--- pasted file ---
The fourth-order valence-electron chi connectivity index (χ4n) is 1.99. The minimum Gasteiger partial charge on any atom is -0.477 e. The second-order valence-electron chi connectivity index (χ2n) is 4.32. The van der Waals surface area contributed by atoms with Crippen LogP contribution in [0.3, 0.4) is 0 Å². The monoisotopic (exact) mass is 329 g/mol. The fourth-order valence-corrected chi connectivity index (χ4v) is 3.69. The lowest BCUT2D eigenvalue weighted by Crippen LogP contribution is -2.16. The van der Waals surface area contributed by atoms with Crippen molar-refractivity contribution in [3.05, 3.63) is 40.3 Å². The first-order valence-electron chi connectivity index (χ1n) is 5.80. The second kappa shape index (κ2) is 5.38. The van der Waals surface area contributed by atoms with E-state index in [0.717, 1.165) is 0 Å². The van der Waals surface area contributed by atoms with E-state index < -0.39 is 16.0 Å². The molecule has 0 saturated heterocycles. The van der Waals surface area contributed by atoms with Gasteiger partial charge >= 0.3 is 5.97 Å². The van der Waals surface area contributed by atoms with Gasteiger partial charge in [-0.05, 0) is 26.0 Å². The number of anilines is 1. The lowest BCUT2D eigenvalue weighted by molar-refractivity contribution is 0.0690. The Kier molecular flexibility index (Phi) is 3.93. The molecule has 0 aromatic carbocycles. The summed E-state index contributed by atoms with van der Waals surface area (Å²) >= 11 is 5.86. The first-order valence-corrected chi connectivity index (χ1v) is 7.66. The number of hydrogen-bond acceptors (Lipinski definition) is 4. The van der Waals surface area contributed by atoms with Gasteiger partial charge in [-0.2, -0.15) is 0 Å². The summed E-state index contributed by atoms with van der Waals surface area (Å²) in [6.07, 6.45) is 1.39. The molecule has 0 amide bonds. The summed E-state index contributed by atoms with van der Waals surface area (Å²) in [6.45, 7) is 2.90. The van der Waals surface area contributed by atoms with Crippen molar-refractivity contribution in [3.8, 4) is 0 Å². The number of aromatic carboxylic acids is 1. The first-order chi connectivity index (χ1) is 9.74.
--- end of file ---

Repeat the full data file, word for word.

The fourth-order valence-electron chi connectivity index (χ4n) is 1.99. The minimum Gasteiger partial charge on any atom is -0.477 e. The second-order valence-electron chi connectivity index (χ2n) is 4.32. The van der Waals surface area contributed by atoms with Crippen LogP contribution in [0.3, 0.4) is 0 Å². The monoisotopic (exact) mass is 329 g/mol. The fourth-order valence-corrected chi connectivity index (χ4v) is 3.69. The lowest BCUT2D eigenvalue weighted by Crippen LogP contribution is -2.16. The van der Waals surface area contributed by atoms with Crippen molar-refractivity contribution in [3.05, 3.63) is 40.3 Å². The first-order valence-electron chi connectivity index (χ1n) is 5.80. The second kappa shape index (κ2) is 5.38. The van der Waals surface area contributed by atoms with E-state index in [0.717, 1.165) is 0 Å². The van der Waals surface area contributed by atoms with E-state index < -0.39 is 16.0 Å². The molecule has 0 saturated heterocycles. The van der Waals surface area contributed by atoms with Gasteiger partial charge >= 0.3 is 5.97 Å². The van der Waals surface area contributed by atoms with Gasteiger partial charge in [-0.05, 0) is 26.0 Å². The number of anilines is 1. The lowest BCUT2D eigenvalue weighted by molar-refractivity contribution is 0.0690. The Kier molecular flexibility index (Phi) is 3.93. The molecule has 0 aromatic carbocycles. The summed E-state index contributed by atoms with van der Waals surface area (Å²) >= 11 is 5.86. The first-order valence-corrected chi connectivity index (χ1v) is 7.66. The number of hydrogen-bond acceptors (Lipinski definition) is 4. The van der Waals surface area contributed by atoms with Gasteiger partial charge in [-0.2, -0.15) is 0 Å². The summed E-state index contributed by atoms with van der Waals surface area (Å²) in [6.07, 6.45) is 1.39. The molecule has 0 amide bonds. The summed E-state index contributed by atoms with van der Waals surface area (Å²) in [6.45, 7) is 2.90. The van der Waals surface area contributed by atoms with Crippen molar-refractivity contribution in [3.8, 4) is 0 Å². The number of aromatic carboxylic acids is 1. The first-order chi connectivity index (χ1) is 9.74.